How to Teach and Instill Virtues to Your Teenagers
Before you can expect your child to live by certain values, you must determine what your own values are and what values you want all of your children to exhibit. For some people, especially those who are raised within a religious organization, this may be easy as they are typically more likely to assume the values of their group. For others, this may be quite a challenge. For anyone, it can become difficult when you start looking at having to choose between two values. When you consider some of the most controversial issues, you will find that there is rarely a situation where one side has values and the other side had none. Rather, what you will find is that typically speaking each side will have values that they believe in and are worth fighting to keep. Deciding where you stand on these issues is a matter of having to determine which value is stronger or more important to you.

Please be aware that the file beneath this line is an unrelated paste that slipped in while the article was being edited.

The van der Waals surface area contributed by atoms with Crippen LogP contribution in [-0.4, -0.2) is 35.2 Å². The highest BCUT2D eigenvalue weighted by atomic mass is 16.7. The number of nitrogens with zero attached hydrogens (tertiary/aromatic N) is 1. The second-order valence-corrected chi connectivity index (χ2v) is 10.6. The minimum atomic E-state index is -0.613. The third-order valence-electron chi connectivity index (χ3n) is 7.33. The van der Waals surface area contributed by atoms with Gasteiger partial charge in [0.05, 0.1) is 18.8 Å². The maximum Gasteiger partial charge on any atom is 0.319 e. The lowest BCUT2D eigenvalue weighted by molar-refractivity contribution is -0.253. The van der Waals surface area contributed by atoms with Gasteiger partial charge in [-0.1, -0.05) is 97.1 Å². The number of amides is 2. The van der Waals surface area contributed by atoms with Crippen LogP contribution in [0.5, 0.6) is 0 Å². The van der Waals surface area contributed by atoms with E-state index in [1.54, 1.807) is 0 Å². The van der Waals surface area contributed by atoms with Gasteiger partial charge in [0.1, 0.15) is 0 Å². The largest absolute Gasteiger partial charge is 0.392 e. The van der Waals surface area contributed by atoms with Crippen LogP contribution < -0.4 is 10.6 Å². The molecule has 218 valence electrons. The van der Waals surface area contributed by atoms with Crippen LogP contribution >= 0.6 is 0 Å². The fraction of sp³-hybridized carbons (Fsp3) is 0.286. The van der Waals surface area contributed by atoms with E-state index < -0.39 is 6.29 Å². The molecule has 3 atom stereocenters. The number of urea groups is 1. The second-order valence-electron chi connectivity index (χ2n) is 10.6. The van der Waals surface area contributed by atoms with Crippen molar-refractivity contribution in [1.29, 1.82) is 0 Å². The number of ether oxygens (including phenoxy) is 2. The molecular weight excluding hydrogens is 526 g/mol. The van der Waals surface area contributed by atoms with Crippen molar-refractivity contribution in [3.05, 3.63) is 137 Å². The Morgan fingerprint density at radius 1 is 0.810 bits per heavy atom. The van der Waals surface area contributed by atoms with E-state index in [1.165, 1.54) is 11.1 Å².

Consider the example of abortion. Most people that are pro-life are so because they believe that the life of a human fetus should be protected. Alternatively, people that are pro-choice believe that a woman has an inherent right to determine what happens to her body. There are values on both sides of this issue; determining which value is more important is usually how someone determines where they stand on the issue.
One of the trickiest parts of deciding what values to pass along to your children, especially in their teen years where the decisions get much more difficult, is anytime there is two (or more) parent family. It is more challenging to instill values when parents have different ideas from each other as to what those values should be. When parents that have different values live in different households, it is easier for teens to adopt the values of their primary caregiver but may cause some confusion and likely will cause some disruption when the child prefers one set values to another. In a two parent household where there is a significant difference in values between each parents, this can present an extremely challenging and frustrating environment for the teenager as well as for the parents.